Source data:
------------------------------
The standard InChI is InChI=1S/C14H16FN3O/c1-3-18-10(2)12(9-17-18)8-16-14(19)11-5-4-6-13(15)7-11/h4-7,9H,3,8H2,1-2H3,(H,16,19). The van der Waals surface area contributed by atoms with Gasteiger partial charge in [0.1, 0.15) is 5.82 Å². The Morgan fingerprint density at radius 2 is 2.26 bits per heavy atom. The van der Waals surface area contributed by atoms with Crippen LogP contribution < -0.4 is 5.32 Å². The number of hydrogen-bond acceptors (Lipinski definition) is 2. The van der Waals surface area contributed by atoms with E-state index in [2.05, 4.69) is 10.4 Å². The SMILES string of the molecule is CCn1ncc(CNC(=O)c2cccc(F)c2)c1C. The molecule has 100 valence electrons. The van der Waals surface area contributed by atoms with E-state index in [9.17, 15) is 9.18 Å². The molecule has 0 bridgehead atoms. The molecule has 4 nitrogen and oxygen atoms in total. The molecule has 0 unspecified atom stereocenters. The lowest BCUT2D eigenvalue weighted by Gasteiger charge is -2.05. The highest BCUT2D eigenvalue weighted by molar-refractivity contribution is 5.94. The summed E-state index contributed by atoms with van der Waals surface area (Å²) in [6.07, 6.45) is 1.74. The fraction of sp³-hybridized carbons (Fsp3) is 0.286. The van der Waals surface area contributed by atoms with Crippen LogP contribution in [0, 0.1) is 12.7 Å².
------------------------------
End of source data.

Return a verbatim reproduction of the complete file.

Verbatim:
The standard InChI is InChI=1S/C14H16FN3O/c1-3-18-10(2)12(9-17-18)8-16-14(19)11-5-4-6-13(15)7-11/h4-7,9H,3,8H2,1-2H3,(H,16,19). The van der Waals surface area contributed by atoms with Gasteiger partial charge in [0.1, 0.15) is 5.82 Å². The Morgan fingerprint density at radius 2 is 2.26 bits per heavy atom. The van der Waals surface area contributed by atoms with Crippen LogP contribution < -0.4 is 5.32 Å². The number of hydrogen-bond acceptors (Lipinski definition) is 2. The van der Waals surface area contributed by atoms with E-state index in [2.05, 4.69) is 10.4 Å². The SMILES string of the molecule is CCn1ncc(CNC(=O)c2cccc(F)c2)c1C. The molecule has 100 valence electrons. The van der Waals surface area contributed by atoms with E-state index in [9.17, 15) is 9.18 Å². The molecule has 0 bridgehead atoms. The molecule has 4 nitrogen and oxygen atoms in total. The molecule has 0 unspecified atom stereocenters. The lowest BCUT2D eigenvalue weighted by Gasteiger charge is -2.05. The highest BCUT2D eigenvalue weighted by molar-refractivity contribution is 5.94. The summed E-state index contributed by atoms with van der Waals surface area (Å²) in [6.07, 6.45) is 1.74. The fraction of sp³-hybridized carbons (Fsp3) is 0.286. The van der Waals surface area contributed by atoms with Crippen LogP contribution in [0, 0.1) is 12.7 Å².